Time: the 1970’s. Place: New York City. This dramatized essay explores how women feel about verbal harassment by men on the street. What do they think? What do they want to do?
Review by Lyndsay Knecht
“D” Magazine, “Arts & Entertainment”, “Video Fest”, March 30, 2018
“… the audience was entranced by a rare street harassment PSA that outdoes any I’ve ever seen. It was conceived, essay style, by Women Make Movies co-founder Sheila Page and released in 1977. A Street Harassment Film is 11 minutes of pure triumph. After recognizable and claustrophobic scenes of women being verbally accosted or cornered on the street, a self-defense class takes over the screen. An instructor urges women to note how hard the bones in their elbows are, to feel those elbows when insecurity strikes. She asks them to press the tender spot just under their own noses. Hurts, right? She is centered and almost comical in her delivery. The subtext is that women are human, able to feel and inflict pain. They reunite with their own bodies. There’s a chorus of screaming as the women run through their drills.
The class participants then show up at a party costumed alike in cocktail dresses. Following a kind of dream logic, they flirt audaciously with men, sprawl out against bannisters with ease. One reaches over to a man in a suit whose penis is exposed and grabs it— a contextual move, meant to reference the easy access to women’s bodies that men have historically assumed. It’s hilarious and weird and ends with a long pan of women sitting together, various races and ages represented, as Nina Simone’s “I Wish I Knew How It Would Feel To Be Free” plays for longer than one expects. They’re all believably smiling. The point— the warmth of their existence— is made and felt.”
Dedicated to Joan Goldman, a street action pioneer
Margo Lee Sherman
Women’s Liberation protesters target the 1969 Miss America Pageant… The movie shows the boardwalk action — Women’s Liberation protest and crowd reactions — as well as behind-the-scenes pageant preparations inside Convention Hall.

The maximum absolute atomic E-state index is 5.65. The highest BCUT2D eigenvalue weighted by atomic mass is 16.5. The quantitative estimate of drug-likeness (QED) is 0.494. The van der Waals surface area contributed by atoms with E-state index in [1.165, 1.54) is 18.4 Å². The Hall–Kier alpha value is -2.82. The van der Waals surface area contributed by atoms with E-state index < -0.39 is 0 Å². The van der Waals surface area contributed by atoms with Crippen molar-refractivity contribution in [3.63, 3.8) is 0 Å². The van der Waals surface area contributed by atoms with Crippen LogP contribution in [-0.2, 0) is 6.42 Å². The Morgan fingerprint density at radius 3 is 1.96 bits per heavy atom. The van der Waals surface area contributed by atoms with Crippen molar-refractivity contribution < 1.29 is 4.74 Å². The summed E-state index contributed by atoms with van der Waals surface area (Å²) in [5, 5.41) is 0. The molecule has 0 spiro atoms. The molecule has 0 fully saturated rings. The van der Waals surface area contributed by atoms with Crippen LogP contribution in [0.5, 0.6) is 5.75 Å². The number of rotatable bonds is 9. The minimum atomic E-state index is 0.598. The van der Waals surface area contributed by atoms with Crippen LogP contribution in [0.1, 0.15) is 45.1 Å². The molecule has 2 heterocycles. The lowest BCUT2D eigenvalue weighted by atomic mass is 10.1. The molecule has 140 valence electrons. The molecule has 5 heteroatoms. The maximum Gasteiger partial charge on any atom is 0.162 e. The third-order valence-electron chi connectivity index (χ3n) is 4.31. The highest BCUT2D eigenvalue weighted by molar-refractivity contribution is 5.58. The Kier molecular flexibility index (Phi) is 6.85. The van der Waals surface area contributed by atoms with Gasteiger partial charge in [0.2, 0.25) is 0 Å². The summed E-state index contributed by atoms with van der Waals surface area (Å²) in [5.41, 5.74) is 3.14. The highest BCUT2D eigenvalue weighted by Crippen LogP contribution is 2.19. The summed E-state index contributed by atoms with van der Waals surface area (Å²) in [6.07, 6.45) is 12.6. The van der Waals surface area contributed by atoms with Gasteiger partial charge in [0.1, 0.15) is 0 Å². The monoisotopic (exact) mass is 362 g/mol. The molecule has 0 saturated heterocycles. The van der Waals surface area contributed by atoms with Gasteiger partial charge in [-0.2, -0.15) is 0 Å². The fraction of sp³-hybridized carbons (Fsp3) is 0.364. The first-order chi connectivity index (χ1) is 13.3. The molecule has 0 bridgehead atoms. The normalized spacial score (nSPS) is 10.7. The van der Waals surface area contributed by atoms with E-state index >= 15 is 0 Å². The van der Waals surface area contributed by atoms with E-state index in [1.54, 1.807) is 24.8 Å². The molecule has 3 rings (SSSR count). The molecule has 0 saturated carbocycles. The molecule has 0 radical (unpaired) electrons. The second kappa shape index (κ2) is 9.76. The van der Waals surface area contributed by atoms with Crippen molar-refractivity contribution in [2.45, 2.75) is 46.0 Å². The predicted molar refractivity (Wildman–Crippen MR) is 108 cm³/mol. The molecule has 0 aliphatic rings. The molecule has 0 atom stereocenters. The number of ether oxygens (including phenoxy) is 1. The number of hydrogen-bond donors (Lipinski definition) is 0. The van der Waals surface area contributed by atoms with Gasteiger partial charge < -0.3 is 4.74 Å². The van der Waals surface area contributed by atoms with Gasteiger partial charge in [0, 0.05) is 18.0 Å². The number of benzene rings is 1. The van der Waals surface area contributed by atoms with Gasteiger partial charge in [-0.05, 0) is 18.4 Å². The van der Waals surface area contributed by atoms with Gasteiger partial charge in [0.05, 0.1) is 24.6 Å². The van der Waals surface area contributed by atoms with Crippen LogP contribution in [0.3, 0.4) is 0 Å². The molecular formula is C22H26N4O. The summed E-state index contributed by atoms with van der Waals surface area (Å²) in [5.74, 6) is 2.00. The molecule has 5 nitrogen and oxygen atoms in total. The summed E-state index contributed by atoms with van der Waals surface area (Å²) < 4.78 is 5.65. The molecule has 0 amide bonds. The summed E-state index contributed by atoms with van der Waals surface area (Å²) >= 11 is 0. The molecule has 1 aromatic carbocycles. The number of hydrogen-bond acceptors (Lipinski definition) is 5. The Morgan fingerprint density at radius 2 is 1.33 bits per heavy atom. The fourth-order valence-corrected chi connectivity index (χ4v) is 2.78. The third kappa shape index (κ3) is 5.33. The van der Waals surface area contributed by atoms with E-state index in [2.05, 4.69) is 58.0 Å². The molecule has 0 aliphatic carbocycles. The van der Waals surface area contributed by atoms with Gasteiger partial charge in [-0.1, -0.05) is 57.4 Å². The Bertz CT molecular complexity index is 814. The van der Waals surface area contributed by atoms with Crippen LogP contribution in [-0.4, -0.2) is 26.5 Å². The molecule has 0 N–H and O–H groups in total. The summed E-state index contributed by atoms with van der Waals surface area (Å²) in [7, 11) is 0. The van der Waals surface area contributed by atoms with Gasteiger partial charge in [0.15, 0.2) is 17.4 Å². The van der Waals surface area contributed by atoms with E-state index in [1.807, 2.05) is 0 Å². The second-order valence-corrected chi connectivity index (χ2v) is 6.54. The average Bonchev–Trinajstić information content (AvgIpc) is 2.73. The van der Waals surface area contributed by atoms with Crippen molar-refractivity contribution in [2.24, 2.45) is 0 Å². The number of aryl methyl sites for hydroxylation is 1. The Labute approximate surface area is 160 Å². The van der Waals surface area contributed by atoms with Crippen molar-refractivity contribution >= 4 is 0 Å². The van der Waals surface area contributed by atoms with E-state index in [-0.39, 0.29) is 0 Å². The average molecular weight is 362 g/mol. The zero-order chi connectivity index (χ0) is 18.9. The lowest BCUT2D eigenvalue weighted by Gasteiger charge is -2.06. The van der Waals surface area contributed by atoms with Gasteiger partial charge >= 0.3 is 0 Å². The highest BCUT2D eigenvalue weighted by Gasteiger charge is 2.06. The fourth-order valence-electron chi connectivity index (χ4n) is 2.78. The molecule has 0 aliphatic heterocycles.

2018 audience comment:
“The first image of this short doc hooked me… I loved this glimpse of the 1969 Miss America pageant protests on the boardwalk juxtaposed with interviews of contestants & dissidents.
The girl next store innocence and (seeming) naïveté of the contestants, the flavor of the NJ locals on the boardwalk – all the opinions expressed, the images, the clothes, the curlers! The passion of the protesters and how foreign the Women’s Movement seemed to most of the observers. This short film is a gem.”
A film by Sheila Paige
“slipping the leash, returning to the source…”
The 64 year-old birthday girl sits captive to the ticking of an antique clock. Time opens; it flows as a mighty river, singing of life and freedom – her epiphany.
“I sensed that it had a personal message for me about aging… it parallels my own path to confronting the shortness of time remaining: as Buddhism teaches, clinging to the expectation that nothing will change leads to suffering. Freedom comes with submerging into the big picture of life from the dolphins to the stars. We can’t stay with that perspective constantly, but if we keep open to it, the trap of time loses its grip. I wonder if the final scene is meant to suggest the process of bringing the epiphany into daily life.”
“I will be turning 60 in a couple of months. For me, I felt the fear of time running out, what had I accomplished, what could I have accomplished or been, and that I could stay shackled by those fears or jump into the river and enjoy the time. Thank you so much for sharing this with me. May I share it with others?”
“Beautiful sequences of water, and compelling explorations of different flavors of time. They left me open beyond, and yet through, the physical in a timeless sort of way… a wonderful introduction or jump start into meditation practice, and made me think about/for clients.”
Credits: (partial listing)
with Phelan Waldron as the Girl
Director of Photography
Sarah May Guenther
Niagara Falls Photography
Maha Mrityunjaya Mantra
sung by Hein Braat